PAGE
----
Hurst and Company
Africa’s Long Road Since Independence
The Many Histories of a Continent
May 2015 • £25.00
9781849045155 • 500pp
Hurst and Company
Africa’s Long Road Since Independence
The Many Histories of a Continent
May 2015 • £25.00
9781849045155 • 500pp
October 27, 2014 (KHARTOUM) – The National Congress Party (NCP) would forgo the direct election of state governors and instead recommend their appointment by the president of the republic, said a leading member of the ruling party on Monday.
The head of NCP legal secretary, al-Fadel Haj Suleiman, told Sudan Tribune that the Leadership Council will discard the party’s nominees for governors in the next year election and recommend that the president of the republic appoint state governors rather than elect them.
The NCP regional conventions held in the 17 Sudanese states selected 51 people, each state submitted three nominees. The party’s leadership has to pick one of the three to run for governor in the gubernatorial race.
“The General Convention of the party issued a recommendation, requiring to review the federal system, including the selection of governors, after divisions over the appointment or election,” Suleiman said.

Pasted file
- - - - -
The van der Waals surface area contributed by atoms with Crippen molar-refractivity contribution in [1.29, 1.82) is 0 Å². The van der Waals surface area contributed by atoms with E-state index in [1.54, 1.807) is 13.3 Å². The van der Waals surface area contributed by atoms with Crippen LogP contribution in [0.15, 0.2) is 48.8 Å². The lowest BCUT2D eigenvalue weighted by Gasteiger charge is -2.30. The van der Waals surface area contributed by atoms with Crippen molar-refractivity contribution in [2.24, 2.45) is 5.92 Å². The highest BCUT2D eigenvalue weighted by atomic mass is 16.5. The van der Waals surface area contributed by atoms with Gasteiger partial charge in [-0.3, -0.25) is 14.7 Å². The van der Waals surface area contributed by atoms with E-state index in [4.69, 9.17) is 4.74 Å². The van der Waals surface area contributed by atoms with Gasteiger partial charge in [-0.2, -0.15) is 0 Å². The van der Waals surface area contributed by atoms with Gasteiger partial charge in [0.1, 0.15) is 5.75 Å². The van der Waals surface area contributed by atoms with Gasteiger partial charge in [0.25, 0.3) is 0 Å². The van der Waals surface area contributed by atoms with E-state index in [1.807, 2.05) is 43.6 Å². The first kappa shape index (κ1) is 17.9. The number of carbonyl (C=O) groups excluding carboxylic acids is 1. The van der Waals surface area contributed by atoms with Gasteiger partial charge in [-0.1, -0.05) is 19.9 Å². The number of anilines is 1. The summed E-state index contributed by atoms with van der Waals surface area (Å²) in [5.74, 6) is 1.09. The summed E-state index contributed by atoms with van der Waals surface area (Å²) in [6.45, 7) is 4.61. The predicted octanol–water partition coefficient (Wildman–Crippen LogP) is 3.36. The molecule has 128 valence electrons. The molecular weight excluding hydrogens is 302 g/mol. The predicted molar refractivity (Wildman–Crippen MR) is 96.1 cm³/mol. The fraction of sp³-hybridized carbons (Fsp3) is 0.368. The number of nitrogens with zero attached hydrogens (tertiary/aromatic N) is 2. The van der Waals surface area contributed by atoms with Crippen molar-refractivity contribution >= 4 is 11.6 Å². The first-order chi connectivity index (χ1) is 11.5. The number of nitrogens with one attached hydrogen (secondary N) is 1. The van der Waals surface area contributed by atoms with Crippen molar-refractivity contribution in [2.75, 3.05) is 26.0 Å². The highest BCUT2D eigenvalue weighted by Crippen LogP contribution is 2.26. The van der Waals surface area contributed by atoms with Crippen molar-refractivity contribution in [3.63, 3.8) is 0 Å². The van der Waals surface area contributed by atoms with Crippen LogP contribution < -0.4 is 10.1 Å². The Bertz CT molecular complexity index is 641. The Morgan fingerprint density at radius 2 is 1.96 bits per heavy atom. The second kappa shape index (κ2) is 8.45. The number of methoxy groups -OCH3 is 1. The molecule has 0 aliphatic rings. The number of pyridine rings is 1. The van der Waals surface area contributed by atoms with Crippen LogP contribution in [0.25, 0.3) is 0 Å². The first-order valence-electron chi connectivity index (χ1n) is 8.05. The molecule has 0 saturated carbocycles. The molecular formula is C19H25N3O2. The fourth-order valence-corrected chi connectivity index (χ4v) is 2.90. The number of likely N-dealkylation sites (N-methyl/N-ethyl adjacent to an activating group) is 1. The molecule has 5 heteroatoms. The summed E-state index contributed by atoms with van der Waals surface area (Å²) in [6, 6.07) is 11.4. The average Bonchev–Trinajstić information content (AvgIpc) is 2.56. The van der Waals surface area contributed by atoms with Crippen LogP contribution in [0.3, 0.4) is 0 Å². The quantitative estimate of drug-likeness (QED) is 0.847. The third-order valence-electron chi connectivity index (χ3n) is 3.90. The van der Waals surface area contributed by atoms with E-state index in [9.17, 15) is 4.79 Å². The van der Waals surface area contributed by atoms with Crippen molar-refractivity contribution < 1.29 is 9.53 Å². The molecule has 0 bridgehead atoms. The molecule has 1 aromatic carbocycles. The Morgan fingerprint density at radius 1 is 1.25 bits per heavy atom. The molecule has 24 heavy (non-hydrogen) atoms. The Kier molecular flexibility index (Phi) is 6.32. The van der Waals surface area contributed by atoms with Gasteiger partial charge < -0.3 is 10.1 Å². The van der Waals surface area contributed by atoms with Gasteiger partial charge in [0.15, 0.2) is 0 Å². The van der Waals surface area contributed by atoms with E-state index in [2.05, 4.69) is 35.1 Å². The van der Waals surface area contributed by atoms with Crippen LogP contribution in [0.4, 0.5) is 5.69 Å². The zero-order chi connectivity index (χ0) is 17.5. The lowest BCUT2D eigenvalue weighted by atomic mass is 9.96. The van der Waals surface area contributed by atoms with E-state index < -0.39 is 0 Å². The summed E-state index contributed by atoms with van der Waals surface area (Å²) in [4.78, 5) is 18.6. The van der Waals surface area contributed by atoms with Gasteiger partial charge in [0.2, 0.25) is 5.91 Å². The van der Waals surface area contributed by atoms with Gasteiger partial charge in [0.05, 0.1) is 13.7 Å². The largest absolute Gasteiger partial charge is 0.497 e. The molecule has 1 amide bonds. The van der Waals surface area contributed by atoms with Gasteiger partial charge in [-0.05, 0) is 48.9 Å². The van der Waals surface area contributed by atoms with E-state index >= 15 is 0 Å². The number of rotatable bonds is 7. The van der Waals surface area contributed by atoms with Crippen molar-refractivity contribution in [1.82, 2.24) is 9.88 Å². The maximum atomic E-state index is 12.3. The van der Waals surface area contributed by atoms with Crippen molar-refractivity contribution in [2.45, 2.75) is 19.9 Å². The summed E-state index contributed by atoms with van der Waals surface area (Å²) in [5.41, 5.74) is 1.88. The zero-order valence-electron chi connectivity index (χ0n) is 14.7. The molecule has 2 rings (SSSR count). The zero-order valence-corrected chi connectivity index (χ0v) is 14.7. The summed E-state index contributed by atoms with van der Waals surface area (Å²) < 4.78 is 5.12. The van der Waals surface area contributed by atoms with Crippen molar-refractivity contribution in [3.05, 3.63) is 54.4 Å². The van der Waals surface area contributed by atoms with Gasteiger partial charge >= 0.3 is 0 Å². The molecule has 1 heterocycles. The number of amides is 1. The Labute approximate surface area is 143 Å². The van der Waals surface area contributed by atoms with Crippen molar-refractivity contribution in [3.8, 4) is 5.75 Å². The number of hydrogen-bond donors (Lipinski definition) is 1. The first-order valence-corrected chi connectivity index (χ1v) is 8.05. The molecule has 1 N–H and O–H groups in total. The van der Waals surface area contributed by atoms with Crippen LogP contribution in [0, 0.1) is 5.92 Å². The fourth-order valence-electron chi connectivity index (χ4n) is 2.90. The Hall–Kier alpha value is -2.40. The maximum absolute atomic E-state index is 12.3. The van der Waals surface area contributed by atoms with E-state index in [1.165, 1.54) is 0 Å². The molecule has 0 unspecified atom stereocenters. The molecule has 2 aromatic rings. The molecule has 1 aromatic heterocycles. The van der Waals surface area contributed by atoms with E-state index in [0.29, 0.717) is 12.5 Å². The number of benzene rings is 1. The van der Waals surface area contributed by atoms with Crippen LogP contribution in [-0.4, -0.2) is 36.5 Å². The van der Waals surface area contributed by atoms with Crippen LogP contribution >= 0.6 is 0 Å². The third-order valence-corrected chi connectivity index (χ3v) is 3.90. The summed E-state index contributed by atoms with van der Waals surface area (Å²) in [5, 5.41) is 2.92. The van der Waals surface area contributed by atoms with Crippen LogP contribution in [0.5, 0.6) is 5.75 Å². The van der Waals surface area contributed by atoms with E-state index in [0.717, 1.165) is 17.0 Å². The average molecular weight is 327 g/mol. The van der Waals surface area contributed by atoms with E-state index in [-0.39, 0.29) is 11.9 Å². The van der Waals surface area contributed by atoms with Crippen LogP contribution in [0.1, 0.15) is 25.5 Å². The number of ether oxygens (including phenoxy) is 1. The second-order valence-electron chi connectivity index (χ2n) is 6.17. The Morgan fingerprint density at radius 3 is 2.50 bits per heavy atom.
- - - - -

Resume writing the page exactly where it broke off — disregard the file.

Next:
He was referring to the failure of the fourth convention, which wrapped up on Saturday, to reach a consensus over the matter.
President al-Bashir in his speech at the opening session of the party’s conference underlined the tribal and ethnic alliances that transpired during the regional conventions particularly in Darfur when it came to select the nominees for governor, and called to correct the “negative effects” of the current territorial administrative system.
“The issue needs to be studied to determine positive and negative effects of previous experiences,” Suleiman said, emphasising that negative tribal and ethnic practices appeared during the nomination of the party’s candidates for the gubernatorial election.
Last September in remarks delivered at the party’s convention in South Darfur’s capital Nyala Ghandour vigorously denounced the functioning of the ruling party in the state saying “the loyalty of its membership is based on tribal affiliations”.
Ghandour further said the “NCP principles call to strengthen the national unity and bring people together on common interests.
Suleiman expected the party opts for the appointment of governors by the president of the republic and advocated saying “this step does not break the principles of democratic governance because an elected president can select the governors who are accountable before elected regional assemblies that can recommend to relieve them.”